Conservatives to the rescue

By Kevin Huffman
Monday, November 23, 2009

I was on Facebook the other day, yukking it up about the lamestream media and seeing which of my friends had procreated, when I came across Sarah Palin ruminating on the recent reports on mammograms and Pap smears. She wrote on her wall, "There are many questions unanswered for me, but one which immediately comes to mind is whether costs have anything to do with these recommendations."

Clearly Palin, as the leading conservative intellect, would be eager to embrace rational cost-control measures. Her keen grasp on policy issues had always been a beacon of light as I sorted out my own views. Watch out America, we were coming out of the wilderness!

I admit that I was a little late to engage in the key issue of the day. Part of it was that most of the action happened smack in the middle of football season. But now that the moment was at hand, I was ready. What are 60 Senate votes compared to intellectually rigorous, deeply rooted principles?

As I struggled to get up to speed on the subject matter, I was relieved to find some bedrock conservative philosophies anchoring the debate so I could get my moorings.

For example, conservatives like data-driven policymaking. As I learned about the utter lack of connection between expenditures and results in health care, I was excited to hear more about rational limits on unnecessary procedures. It's a crazy world when we spend more than twice as much per person on medical treatment in McAllen, Tex., as we spend in Rochester, Minn., -- home town of the Mayo Clinic. And Texas already has tort reform!

Similarly, like most patriotic Americans, I am highly annoyed by political correctness. You can talk to me like an adult and tell me the real deal. I learned that last year, Medicare paid $50 billion for doctor and hospital bills during the last two months of patients' lives -- more than the budget of the Department of Homeland Security. When we spend more on end-of-life care than on protecting the country, we obviously need to have a serious conversation. I don't need some overly PC politician telling me we shouldn't talk about death.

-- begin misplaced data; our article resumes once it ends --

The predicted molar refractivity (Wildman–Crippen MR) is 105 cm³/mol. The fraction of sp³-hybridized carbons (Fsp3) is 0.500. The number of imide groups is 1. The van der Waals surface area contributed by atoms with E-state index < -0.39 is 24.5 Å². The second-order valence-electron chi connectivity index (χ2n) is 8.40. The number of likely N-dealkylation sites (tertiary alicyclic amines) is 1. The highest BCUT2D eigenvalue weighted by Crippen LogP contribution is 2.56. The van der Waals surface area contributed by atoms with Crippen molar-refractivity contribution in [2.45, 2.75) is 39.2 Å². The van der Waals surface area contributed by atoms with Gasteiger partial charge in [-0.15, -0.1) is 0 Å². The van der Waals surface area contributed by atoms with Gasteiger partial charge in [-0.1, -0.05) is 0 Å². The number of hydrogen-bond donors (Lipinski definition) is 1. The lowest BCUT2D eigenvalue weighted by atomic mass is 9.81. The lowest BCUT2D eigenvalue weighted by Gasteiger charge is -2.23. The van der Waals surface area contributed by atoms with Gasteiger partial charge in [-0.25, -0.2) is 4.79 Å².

And no amount of liberal badgering will get me off the idea that you should only buy what you can afford and shouldn't rely on others to pay for your stuff. It's not shocking that when Americans pay out of pocket for only about 12 percent of total medical costs, they tend to consume more services, even when it makes little sense. Clearly, I thought, you can't keep asking me to pay for other people to get more and more tests whether or not they are needed!

So, when the U.S. Preventive Services Task Force made new recommendations on mammograms (mirroring studies questioning the benefits of prostate exams for men earlier this year), I was fired up to reanchor the health-care debate in conservative principles. Data? Check. Evidence over emotion? Check. Telling the truth to the people? Check. Efficiency in a time of economic hardship? Check.

We were ready to turn this health-care debate around!

But then I started to get mixed up. Jon Kyl, the No. 2 Republican in the Senate, attacked the recommendations, saying, "This is how rationing starts!" Sean Hannity asked, "Is this a death panel, ladies and gentleman?" Worst of all, after watching Palin, I realized that she was actually against taking costs into account when analyzing health-care procedures.

I was reeling. The cognitive dissonance overwhelmed and I looked for ways to reconcile the gaps.

Maybe it wasn't them -- maybe it was me? Maybe looking for efficient data-driven approaches to vexing social issues isn't actually conservative anymore? Maybe Kyl is right, and I should be able to have as many prostate exams as I want while paying 12 cents on the dollar?

At any rate, I no longer think this is going to be our ticket out of the wilderness. I lost track of what I'm supposed to be angry about, and in the meanwhile I also lost another weekend of football. Am I little bit disillusioned? You betcha.

The writer is a Teach for America executive.

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